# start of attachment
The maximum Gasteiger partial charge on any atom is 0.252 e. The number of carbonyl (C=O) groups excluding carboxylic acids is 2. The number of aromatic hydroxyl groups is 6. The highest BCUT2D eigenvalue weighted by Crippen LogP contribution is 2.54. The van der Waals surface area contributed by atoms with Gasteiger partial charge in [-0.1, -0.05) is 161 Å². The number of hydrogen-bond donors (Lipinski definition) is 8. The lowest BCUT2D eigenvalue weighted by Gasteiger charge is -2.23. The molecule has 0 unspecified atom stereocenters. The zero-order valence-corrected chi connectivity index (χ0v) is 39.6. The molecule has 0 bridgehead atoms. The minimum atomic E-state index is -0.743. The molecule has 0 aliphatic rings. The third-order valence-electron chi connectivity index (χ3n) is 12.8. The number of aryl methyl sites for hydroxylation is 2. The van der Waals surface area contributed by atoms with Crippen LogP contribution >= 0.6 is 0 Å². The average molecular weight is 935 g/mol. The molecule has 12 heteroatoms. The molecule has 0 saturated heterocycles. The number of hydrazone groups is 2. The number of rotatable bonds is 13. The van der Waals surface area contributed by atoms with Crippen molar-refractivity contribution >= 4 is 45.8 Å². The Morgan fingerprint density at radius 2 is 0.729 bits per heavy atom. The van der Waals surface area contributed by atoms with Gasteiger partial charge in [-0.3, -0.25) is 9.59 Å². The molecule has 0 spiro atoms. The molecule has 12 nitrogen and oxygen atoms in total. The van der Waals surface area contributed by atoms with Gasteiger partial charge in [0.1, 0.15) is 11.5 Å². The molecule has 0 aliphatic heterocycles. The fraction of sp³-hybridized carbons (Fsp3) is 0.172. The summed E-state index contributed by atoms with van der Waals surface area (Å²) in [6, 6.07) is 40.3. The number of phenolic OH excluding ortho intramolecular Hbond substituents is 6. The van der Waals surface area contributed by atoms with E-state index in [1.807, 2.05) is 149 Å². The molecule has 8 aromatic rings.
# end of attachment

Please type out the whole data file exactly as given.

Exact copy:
The maximum Gasteiger partial charge on any atom is 0.252 e. The number of carbonyl (C=O) groups excluding carboxylic acids is 2. The number of aromatic hydroxyl groups is 6. The highest BCUT2D eigenvalue weighted by Crippen LogP contribution is 2.54. The van der Waals surface area contributed by atoms with Gasteiger partial charge in [-0.1, -0.05) is 161 Å². The number of hydrogen-bond donors (Lipinski definition) is 8. The lowest BCUT2D eigenvalue weighted by Gasteiger charge is -2.23. The molecule has 0 unspecified atom stereocenters. The zero-order valence-corrected chi connectivity index (χ0v) is 39.6. The molecule has 0 bridgehead atoms. The minimum atomic E-state index is -0.743. The molecule has 0 aliphatic rings. The third-order valence-electron chi connectivity index (χ3n) is 12.8. The number of aryl methyl sites for hydroxylation is 2. The van der Waals surface area contributed by atoms with Crippen LogP contribution >= 0.6 is 0 Å². The average molecular weight is 935 g/mol. The molecule has 12 heteroatoms. The molecule has 0 saturated heterocycles. The number of hydrazone groups is 2. The number of rotatable bonds is 13. The van der Waals surface area contributed by atoms with Crippen molar-refractivity contribution >= 4 is 45.8 Å². The Morgan fingerprint density at radius 2 is 0.729 bits per heavy atom. The van der Waals surface area contributed by atoms with Gasteiger partial charge in [-0.3, -0.25) is 9.59 Å². The molecule has 0 spiro atoms. The molecule has 12 nitrogen and oxygen atoms in total. The van der Waals surface area contributed by atoms with Gasteiger partial charge in [0.1, 0.15) is 11.5 Å². The molecule has 0 aliphatic heterocycles. The fraction of sp³-hybridized carbons (Fsp3) is 0.172. The summed E-state index contributed by atoms with van der Waals surface area (Å²) in [6, 6.07) is 40.3. The number of phenolic OH excluding ortho intramolecular Hbond substituents is 6. The van der Waals surface area contributed by atoms with E-state index in [1.807, 2.05) is 149 Å². The molecule has 8 aromatic rings.